P. was sad and became lazy. He wouldn’t get groceries when I gave him money to but preferred to spend the day staring at his laptop screen. He was an introvert, so he was mainly only friends with my friends. It was hard for him to get out of his cocoon. That being said, our couple dynamic became very hard to bear and I didn’t feel in love, but rather responsible. I turned twenty-one and I felt as though I had a child to take care of.

We moved to a new place that summer, and he was unhappy with it. We kept fighting. We finally separated on July 26th, 2010. He told me that there was work for him in London and that he could go back. I didn’t stop him. I had had enough. We had fought so much and we were in such a difficult situation that I needed fresh air, but yet I didn’t know how to live without him.

I was supposed to say goodbye to him the day after my best friend had thrown a huge party. I came home sad and hungover. The house was empty. Some of his stuff was there, so I assumed that he had just gone to the corner store or something. I started cleaning and waiting for him. Half an hour later, I realized that something was wrong. I went back to the bedroom and looked at the stuff he had left. I realized that he was gone. I gasped out loud and started crying.

I went outside to the pharmacy and to the grocery store to buy some food and cleaning supplies. I felt so vulnerable, like a baby bird venturing out of her nest for the first time.

I felt like I was coming out of a coma, a feeling I’ve never felt at any other time. As I was walking down the street, my florist stopped me. ‘‘Hey, what’s wrong? You look sad.’’ ‘’I just broke up with my boyfriend…’’ I answered.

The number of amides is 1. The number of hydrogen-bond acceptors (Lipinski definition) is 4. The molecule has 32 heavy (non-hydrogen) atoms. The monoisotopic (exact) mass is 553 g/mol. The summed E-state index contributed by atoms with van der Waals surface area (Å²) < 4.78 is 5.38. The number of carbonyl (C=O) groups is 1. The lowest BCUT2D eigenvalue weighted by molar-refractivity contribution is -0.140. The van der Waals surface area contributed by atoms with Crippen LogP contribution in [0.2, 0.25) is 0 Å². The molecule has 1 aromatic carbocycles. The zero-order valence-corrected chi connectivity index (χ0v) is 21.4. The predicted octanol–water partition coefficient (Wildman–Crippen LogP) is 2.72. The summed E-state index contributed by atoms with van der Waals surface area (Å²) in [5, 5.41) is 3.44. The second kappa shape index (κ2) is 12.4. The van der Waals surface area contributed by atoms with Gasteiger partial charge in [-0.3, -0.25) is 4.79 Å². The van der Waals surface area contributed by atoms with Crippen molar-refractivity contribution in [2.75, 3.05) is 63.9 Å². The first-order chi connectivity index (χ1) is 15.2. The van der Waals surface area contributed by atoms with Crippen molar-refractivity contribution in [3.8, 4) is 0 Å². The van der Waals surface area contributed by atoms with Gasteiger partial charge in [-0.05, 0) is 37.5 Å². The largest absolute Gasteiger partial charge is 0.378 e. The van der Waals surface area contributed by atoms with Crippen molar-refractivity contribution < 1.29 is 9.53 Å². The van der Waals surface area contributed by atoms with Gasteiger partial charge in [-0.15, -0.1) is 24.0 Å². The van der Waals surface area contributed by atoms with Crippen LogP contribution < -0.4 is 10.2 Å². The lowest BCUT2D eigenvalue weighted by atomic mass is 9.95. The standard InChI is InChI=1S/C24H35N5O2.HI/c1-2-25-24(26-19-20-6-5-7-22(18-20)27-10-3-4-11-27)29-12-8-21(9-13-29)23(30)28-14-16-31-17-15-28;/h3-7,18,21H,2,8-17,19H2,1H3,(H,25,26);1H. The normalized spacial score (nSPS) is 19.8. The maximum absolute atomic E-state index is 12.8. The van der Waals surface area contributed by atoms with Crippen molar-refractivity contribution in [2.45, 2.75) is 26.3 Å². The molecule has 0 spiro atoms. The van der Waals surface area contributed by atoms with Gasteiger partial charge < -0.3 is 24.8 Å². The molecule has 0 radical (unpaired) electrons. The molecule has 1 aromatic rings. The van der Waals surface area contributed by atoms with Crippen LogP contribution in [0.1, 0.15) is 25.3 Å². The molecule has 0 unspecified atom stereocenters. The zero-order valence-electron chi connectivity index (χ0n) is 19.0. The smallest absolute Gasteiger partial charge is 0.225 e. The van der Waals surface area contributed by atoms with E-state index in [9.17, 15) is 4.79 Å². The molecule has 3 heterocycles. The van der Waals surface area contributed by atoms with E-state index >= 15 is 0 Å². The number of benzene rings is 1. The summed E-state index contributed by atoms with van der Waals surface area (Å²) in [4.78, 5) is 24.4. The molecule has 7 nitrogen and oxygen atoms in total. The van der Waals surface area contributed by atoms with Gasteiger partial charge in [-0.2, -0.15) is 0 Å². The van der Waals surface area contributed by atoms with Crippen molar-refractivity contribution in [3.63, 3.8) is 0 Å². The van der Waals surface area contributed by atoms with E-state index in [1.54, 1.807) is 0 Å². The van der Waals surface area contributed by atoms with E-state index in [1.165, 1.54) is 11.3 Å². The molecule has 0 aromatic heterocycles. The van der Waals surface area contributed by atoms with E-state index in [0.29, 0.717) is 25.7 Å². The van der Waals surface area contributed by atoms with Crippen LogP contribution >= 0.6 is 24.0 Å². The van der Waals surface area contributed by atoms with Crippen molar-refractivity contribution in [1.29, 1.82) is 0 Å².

‘‘There, there!’’ She started picking up flowers from various containers and putting them together to create a beautiful bouquet. She was now telling me about her own ex-husband and separation. ‘‘It’s better to be alone than to be with somebody that’s wrong for you,’’ she said. ‘‘It’s a beautiful day!’’ she said, and I smiled when I turned the corner. I was starting to feel free.

Getting over him and our failed marriage was not easy. In some ways, I feel that I will never completely get over it. But I’m happy that I got married young because I tested my limits and someone else’s. I had to grow up and learn how to be responsible fast. I also learned that fighting endlessly leads to nothing.

Two years ago, I saw P. again in London and I understood why I loved him but also why we are not together anymore. I care about him so much, but it’s another kind of love now, it’s like an old friend that I need to keep in touch with. It’s now been a little over four whole years that me and P. have been separated. It’s horrific how time flies. We are both realizing that now. We talked on the phone a couple of weeks ago. We still need to talk in order to update each other on our respective lives.

The reason why we haven’t divorced yet is simply because I am still a student and I don’t have the means to do so before finishing my Master next year. But I’m looking forward to divorce. I’m not scared. I know that it will be a private celebration between both of us. It will be a departure from our past and our lives chained together by the links of marriage.